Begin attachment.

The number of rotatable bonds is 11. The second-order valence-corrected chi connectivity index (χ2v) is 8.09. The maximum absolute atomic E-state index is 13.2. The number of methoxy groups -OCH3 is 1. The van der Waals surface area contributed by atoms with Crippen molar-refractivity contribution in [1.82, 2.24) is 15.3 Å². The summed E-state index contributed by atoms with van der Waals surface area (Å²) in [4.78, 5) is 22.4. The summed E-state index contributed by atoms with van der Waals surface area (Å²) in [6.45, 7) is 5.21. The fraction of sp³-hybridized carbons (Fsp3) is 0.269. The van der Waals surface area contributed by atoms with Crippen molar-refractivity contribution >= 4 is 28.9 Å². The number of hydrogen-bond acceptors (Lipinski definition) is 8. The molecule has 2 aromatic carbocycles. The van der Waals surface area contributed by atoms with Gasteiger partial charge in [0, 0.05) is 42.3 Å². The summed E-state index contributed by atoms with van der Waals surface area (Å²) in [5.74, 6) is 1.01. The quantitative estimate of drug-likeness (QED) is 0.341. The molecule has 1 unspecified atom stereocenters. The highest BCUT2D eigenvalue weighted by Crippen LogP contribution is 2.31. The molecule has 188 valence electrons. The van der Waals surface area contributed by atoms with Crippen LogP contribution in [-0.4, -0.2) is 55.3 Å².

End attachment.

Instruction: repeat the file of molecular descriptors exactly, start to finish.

The number of rotatable bonds is 11. The second-order valence-corrected chi connectivity index (χ2v) is 8.09. The maximum absolute atomic E-state index is 13.2. The number of methoxy groups -OCH3 is 1. The van der Waals surface area contributed by atoms with Crippen molar-refractivity contribution in [1.82, 2.24) is 15.3 Å². The summed E-state index contributed by atoms with van der Waals surface area (Å²) in [4.78, 5) is 22.4. The summed E-state index contributed by atoms with van der Waals surface area (Å²) in [6.45, 7) is 5.21. The fraction of sp³-hybridized carbons (Fsp3) is 0.269. The van der Waals surface area contributed by atoms with Crippen molar-refractivity contribution >= 4 is 28.9 Å². The number of hydrogen-bond acceptors (Lipinski definition) is 8. The molecule has 2 aromatic carbocycles. The van der Waals surface area contributed by atoms with Gasteiger partial charge in [0, 0.05) is 42.3 Å². The summed E-state index contributed by atoms with van der Waals surface area (Å²) in [5.74, 6) is 1.01. The quantitative estimate of drug-likeness (QED) is 0.341. The molecule has 1 unspecified atom stereocenters. The highest BCUT2D eigenvalue weighted by Crippen LogP contribution is 2.31. The molecule has 188 valence electrons. The van der Waals surface area contributed by atoms with Crippen LogP contribution in [-0.4, -0.2) is 55.3 Å².